The film is full of pleasures, not least of which are the colors and the designs. See it on the biggest screen you can, as the frames are stuffed to their edges with costumes, props, paintings. It's dizzying. It's meant to be. Luhrmann also uses a digitally-enhanced camera to weave through space, launching us across the bay between Daisy and Gatsby's homes, along the roads between Long Island and Manhattan, and even down the Empire State Building. This is a vertiginous world that we're simultaneously asked to be swallowed up in and see from the start as teetering on the edge. And those colors make all of Fitzgerald's symbols pop: Gatsby's yellow car, that lumbering hunk of gold, is spectacular to behold (and the roar of its engine is something else); the green light across the way serves as the major visual refrain of the movie, alternately hopeful and haunting; the swarms of flowers Gatsby uses as decoration for his reunion with Daisy are enough to make anyone believe in the guy.

And speaking of Gatsby himself, Leonardo DiCaprio has decided to get rid of the various facial hairs and weird accents that he's been trying to various degrees of success and go back to playing his handsome qualities. His not-quite-there accent work is actually an advantage with Gatsby, as the momentary cracks in his faux-New York voice remind us of the cracks in the entire facade. His smile, his hair, his haunted eyes: his is an easy face to fall for, and it is easily be find him both "worth more than the whole damn lot" and horridly empty and pathetic. It's a tough role, especially since we're looking at him both from Nick's perspective and from the "factual" objective, but his introduction alone makes anything else not quite matter: DiCaprio and Luhrmann make that first close-up count for everything.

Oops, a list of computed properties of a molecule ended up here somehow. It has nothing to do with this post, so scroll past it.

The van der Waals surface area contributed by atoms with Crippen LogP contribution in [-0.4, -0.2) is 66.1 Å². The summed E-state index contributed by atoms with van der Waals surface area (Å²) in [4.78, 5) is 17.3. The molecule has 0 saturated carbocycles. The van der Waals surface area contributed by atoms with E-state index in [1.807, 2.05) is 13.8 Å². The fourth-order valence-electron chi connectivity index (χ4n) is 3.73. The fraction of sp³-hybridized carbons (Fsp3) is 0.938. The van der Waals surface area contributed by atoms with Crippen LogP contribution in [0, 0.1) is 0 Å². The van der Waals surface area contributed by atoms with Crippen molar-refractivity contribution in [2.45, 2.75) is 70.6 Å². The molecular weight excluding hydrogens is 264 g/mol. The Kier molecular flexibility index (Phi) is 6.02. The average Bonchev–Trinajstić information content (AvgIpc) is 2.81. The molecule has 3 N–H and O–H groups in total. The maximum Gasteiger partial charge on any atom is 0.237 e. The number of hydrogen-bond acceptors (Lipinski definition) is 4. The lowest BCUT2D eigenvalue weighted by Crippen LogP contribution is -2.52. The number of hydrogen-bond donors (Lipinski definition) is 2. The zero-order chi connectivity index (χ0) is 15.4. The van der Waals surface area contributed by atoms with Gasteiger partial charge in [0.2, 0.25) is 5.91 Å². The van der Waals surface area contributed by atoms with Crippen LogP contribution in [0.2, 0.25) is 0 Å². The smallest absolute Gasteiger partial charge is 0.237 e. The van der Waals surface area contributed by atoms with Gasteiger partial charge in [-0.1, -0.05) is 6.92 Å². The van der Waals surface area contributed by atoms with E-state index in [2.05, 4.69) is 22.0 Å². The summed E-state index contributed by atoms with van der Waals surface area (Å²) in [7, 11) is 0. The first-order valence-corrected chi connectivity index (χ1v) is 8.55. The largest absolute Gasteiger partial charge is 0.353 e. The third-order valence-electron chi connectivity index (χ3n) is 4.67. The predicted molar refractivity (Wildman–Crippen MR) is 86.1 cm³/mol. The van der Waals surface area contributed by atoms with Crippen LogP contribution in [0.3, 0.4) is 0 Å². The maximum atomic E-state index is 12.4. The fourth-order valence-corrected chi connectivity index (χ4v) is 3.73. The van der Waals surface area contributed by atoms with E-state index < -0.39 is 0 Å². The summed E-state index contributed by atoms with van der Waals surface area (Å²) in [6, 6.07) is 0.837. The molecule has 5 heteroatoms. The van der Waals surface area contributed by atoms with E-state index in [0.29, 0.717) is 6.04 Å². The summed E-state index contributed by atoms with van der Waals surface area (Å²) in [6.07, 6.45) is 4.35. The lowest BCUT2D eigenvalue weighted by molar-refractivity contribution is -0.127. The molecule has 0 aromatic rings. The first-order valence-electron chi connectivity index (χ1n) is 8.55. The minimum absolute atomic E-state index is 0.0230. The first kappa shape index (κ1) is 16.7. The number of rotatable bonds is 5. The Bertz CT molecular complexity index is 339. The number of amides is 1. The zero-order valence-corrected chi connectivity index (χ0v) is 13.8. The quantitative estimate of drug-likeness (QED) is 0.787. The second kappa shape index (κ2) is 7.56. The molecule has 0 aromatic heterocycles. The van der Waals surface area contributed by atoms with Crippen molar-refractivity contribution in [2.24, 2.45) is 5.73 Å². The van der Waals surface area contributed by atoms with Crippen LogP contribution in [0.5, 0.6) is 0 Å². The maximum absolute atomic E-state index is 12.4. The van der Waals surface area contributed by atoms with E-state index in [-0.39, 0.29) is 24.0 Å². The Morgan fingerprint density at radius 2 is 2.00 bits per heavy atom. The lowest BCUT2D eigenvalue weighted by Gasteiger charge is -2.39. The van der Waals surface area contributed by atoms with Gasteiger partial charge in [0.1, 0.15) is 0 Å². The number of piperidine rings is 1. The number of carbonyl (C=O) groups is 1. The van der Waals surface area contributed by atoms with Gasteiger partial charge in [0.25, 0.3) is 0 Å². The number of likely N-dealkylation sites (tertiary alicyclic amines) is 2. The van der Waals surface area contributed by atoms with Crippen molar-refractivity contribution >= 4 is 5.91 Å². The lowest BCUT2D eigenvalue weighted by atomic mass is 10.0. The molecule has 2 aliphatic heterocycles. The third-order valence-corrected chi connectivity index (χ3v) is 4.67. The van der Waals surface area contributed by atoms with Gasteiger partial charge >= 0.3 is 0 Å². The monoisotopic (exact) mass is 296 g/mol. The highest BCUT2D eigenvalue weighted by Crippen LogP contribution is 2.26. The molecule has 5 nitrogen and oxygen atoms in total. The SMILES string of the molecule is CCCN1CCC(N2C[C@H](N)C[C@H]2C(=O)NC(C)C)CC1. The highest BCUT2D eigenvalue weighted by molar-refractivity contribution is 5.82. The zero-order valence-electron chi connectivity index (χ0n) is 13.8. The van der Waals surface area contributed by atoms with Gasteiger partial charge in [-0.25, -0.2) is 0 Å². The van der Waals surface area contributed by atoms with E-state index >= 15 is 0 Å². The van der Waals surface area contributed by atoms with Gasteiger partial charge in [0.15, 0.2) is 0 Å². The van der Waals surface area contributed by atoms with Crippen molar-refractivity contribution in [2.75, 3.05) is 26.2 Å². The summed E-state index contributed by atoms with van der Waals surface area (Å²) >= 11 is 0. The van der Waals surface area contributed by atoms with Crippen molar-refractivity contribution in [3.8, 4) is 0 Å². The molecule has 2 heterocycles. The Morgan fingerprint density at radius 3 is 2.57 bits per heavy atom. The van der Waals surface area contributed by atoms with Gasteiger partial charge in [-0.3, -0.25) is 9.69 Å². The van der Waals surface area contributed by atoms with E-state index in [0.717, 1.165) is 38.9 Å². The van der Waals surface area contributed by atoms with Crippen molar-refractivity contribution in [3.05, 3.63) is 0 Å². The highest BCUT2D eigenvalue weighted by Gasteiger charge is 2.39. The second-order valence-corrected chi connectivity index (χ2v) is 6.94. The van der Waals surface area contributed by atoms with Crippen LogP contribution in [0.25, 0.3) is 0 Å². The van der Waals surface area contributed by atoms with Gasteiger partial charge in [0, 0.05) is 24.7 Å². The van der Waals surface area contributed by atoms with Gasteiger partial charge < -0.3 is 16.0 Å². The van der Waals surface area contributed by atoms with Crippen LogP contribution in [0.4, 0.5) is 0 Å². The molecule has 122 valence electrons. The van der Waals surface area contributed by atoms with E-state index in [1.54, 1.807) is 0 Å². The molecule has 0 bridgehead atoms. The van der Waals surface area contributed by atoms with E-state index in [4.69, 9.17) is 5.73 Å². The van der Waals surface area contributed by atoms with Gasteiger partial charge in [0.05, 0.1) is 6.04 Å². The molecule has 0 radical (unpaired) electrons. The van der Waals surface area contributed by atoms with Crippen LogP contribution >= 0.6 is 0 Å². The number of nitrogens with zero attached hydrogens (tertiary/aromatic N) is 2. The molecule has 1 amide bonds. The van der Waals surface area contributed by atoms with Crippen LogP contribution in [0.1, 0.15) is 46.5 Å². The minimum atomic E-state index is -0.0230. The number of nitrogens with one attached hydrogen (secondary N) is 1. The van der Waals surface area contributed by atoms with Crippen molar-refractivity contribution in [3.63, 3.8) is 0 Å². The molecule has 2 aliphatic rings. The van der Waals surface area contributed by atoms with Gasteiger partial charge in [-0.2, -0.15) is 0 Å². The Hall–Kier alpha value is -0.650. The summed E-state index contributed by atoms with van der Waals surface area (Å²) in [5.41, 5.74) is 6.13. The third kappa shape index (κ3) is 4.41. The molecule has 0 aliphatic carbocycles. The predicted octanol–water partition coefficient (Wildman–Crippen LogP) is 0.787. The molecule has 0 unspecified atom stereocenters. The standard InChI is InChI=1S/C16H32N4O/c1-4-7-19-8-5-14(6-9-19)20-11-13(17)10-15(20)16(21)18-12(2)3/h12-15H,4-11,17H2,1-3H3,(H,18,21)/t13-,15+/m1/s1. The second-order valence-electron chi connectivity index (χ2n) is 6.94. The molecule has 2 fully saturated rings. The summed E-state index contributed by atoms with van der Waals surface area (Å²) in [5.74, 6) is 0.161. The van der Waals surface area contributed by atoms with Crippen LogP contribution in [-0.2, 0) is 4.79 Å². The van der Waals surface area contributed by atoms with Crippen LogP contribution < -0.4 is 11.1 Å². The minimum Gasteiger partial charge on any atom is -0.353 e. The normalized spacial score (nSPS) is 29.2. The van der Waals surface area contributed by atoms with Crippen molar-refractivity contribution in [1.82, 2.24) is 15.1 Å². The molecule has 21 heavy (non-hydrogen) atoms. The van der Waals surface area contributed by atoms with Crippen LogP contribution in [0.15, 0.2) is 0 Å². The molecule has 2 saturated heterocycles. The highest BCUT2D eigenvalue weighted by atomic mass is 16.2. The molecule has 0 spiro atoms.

But if you've heard The Great Gatsby is "all Baz, all the time," meaning it's nothing but a crazy music-video-esque party -- not so fast! As Nick is drawn into New York's amorality and Gatsby's luster starts to fade, there's an increasing amount of control and emptiness in the aesthetic. The second act has many beautiful romantic moments and shots of Gatsby and Daisy drawn back into each other (and Nick watching from afar). By the tragic final 24 hours of the main plot, shadows grow longer, compositions become emptier, and we're put at more and more of a distance. All the while, the film feels constantly inventive, finding appropriate ways to shoot the most important moments -- Gatsby throwing his shirts into a pile on Daisy is particularly poignant -- and also packing surprisingly apt moments for a movement, an angle, a shift in lighting. There is diversity and thoughtfulness on display; this is not a frivolously-made film, and it feels lovingly labored over.

I don't think this is what one might call a "definitive adaptation" of the novel. But it's an honest rendering that tries to capture the complexity of the piece. Carey Mulligan might not pull off all of Daisy's intricacies--she is, after all, playing an idea more than a person--but she works as a face worth devoting a life to, a person worth constructing a whole imaginary world for. Likewise, Tobey Maguire is wonderfully passive as Carraway: if we're left in frustration that he refuses to do anything, isn't that largely the point? Nick is a pervasive watcher, but it seems beyond him to intervene. His awe defeats him, and correct me if I'm wrong, but isn't that a bit of the idea here? We have to do something about our lives beyond being pulled back ceaselessly into the past.

Like that green light, there is something almost abstractly beautiful about Luhrmann's The Great Gatsby. It's not just the colors, it's not just the style. He gets at something else here too. He tries to capture the soul of the thing, and show to us that it still matters. His construction of the Roaring Twenties isn't just locked in a snow globe; he wants this epic, sweeping vision to mean something to us today. It's not just romantic, it packs the critical punch as well. For me, that's the mark of a great adaptation. This Gatsby earns its stature.